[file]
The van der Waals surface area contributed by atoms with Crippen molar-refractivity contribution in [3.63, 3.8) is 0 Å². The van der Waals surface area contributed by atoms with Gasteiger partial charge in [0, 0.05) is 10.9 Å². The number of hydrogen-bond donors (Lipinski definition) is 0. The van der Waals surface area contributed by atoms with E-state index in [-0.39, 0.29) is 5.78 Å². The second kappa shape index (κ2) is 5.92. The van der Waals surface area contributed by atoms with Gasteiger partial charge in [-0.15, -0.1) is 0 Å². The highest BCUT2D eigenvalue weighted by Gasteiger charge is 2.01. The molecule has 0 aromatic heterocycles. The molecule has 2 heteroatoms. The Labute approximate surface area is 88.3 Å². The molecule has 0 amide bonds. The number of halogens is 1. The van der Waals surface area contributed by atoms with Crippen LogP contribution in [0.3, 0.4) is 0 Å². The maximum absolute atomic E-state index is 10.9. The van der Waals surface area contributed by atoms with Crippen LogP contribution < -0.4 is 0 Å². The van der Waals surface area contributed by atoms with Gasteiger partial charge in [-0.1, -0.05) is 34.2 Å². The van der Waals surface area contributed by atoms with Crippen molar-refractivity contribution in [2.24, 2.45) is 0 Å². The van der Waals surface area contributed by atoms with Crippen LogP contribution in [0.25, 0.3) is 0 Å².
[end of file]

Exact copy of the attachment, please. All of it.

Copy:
The van der Waals surface area contributed by atoms with Crippen molar-refractivity contribution in [3.63, 3.8) is 0 Å². The van der Waals surface area contributed by atoms with Gasteiger partial charge in [0, 0.05) is 10.9 Å². The number of hydrogen-bond donors (Lipinski definition) is 0. The van der Waals surface area contributed by atoms with E-state index in [-0.39, 0.29) is 5.78 Å². The second kappa shape index (κ2) is 5.92. The van der Waals surface area contributed by atoms with Gasteiger partial charge in [-0.15, -0.1) is 0 Å². The highest BCUT2D eigenvalue weighted by Gasteiger charge is 2.01. The molecule has 0 aromatic heterocycles. The molecule has 2 heteroatoms. The Labute approximate surface area is 88.3 Å². The molecule has 0 amide bonds. The number of halogens is 1. The van der Waals surface area contributed by atoms with Crippen LogP contribution in [0.3, 0.4) is 0 Å². The maximum absolute atomic E-state index is 10.9. The van der Waals surface area contributed by atoms with Crippen LogP contribution < -0.4 is 0 Å². The van der Waals surface area contributed by atoms with Gasteiger partial charge in [-0.1, -0.05) is 34.2 Å². The van der Waals surface area contributed by atoms with Crippen molar-refractivity contribution in [2.24, 2.45) is 0 Å². The van der Waals surface area contributed by atoms with Crippen LogP contribution in [0.25, 0.3) is 0 Å².